By: Bradley M. Seldin, C0-counsel Guest Contributor
Prohibitions against balance billing Health Maintenance Organization (HMO) patients have been around for more than a decade, but many non-contracted providers to HMO patients still don’t fully understand their rights to payment when it comes to collecting monies from patients and HMO’s.
HMO’s often have predetermined rates they pay to non-contracted healthcare providers; sometimes they are artificially low, do not reflect what is written in the member’s contract, or do not abide by what is required by applicable law. As a result, these providers may end up being underpaid if they don’t have a written contract with the payor and they do not understand the payment methodology being applied to them. This is of particular significance to emergency care providers. ER doctors and hospitals must, by law, provide emergency care without regard to whether the patient has an ability to pay for the treatment received.
Following their provision of emergency care, medical providers often question the payment obligations under the patient’s Health Maintenance Organization contract. If the emergency medical provider has a direct written contract, the reimbursement is governed by that participating provider contract’s reimbursement terms. Continue reading →
As many know, out-of-network providers have much different appeal rights with commercial plans than in-network providers. It is important to understand each health plan’s appeal procedure as well as time requirements for an appeal may vary. However, the appeal process is still one of the most important tools providers have to get paid in the current environment of reduced reimbursements, caps on the number and frequency of services, bundled payments based on specific codes, delayed payments, daily errors in claims processing leading to denied claims, claw backs, and the list goes on. Continue reading →
In the healthcare business, giving a patient a break on a health insurance copay is often viewed as suspicious. The reasoning for the suspicion is that the financial incentive may give one provider a competitive advantage over another, or persuade a patient to seek services that might not be medically necessary. Moreover, any person who interferes with a patient’s obligations under his/her health insurance contract may be viewed as tortuously interfering with that contract. However, in an advisory opinion issued on December 28, 2016, the OIG opined that, in certain instances, a non-profit, tax-exempt, charitable organization could provide financial assistance with an individual’s co-payment, health insurance premiums and insurance deductibles when a patient exhibits a financial need.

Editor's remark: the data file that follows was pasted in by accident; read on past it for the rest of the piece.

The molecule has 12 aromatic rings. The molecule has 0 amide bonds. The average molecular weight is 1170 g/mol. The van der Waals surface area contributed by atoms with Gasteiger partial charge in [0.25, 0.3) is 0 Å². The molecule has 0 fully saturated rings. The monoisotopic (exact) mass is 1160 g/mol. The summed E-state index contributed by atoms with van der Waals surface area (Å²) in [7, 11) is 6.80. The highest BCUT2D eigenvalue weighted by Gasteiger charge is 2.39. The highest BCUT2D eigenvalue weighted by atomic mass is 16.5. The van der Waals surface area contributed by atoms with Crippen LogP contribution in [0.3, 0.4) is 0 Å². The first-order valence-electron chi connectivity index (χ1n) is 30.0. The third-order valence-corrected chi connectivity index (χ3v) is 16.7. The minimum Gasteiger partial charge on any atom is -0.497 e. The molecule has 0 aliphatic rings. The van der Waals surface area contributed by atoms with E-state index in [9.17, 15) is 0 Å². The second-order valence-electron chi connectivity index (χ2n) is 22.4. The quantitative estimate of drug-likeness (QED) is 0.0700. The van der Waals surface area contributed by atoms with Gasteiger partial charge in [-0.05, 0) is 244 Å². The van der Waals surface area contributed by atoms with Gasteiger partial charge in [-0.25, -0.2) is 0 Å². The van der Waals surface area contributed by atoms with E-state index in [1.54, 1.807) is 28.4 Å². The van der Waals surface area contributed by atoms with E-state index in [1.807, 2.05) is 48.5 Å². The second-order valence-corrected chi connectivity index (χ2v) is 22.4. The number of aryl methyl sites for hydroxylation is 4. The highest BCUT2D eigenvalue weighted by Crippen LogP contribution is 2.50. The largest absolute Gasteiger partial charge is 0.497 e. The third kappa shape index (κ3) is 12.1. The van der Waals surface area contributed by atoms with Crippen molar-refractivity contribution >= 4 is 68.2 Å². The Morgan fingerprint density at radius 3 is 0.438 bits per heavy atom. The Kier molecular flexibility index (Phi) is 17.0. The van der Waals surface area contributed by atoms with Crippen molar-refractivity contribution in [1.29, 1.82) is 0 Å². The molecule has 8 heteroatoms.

The party requesting the advisory opinion was a non-profit, tax-exempt, charitable organization that did not provide any healthcare services and served one specified disease. The non-profit, tax-exempt, charitable organization is governed by an independent board of directors with no direct or indirect link to any donor. Donors to the non-profit, tax-exempt, charitable organization may be referral sources or persons in a position to financially gain from increased usage of their services, but may not earmark funds and or have any control over where their donation is directed. Continue reading →
Earlier this year, the Florida legislature passed prohibitions against balance billing by out-of-network providers for emergency services and where the patient goes to a contracted facility but does not have an opportunity to choose a provider such as emergency room physicians, pathologists, anesthesiologists and radiologists.
Specific reimbursement requirements went into effect on October 1, 2016 for certain out-of-network providers of emergency and non-emergency services, where a patient has no opportunity to choose the provider.
Under these circumstances, an Insurer must pay the greater amount of either: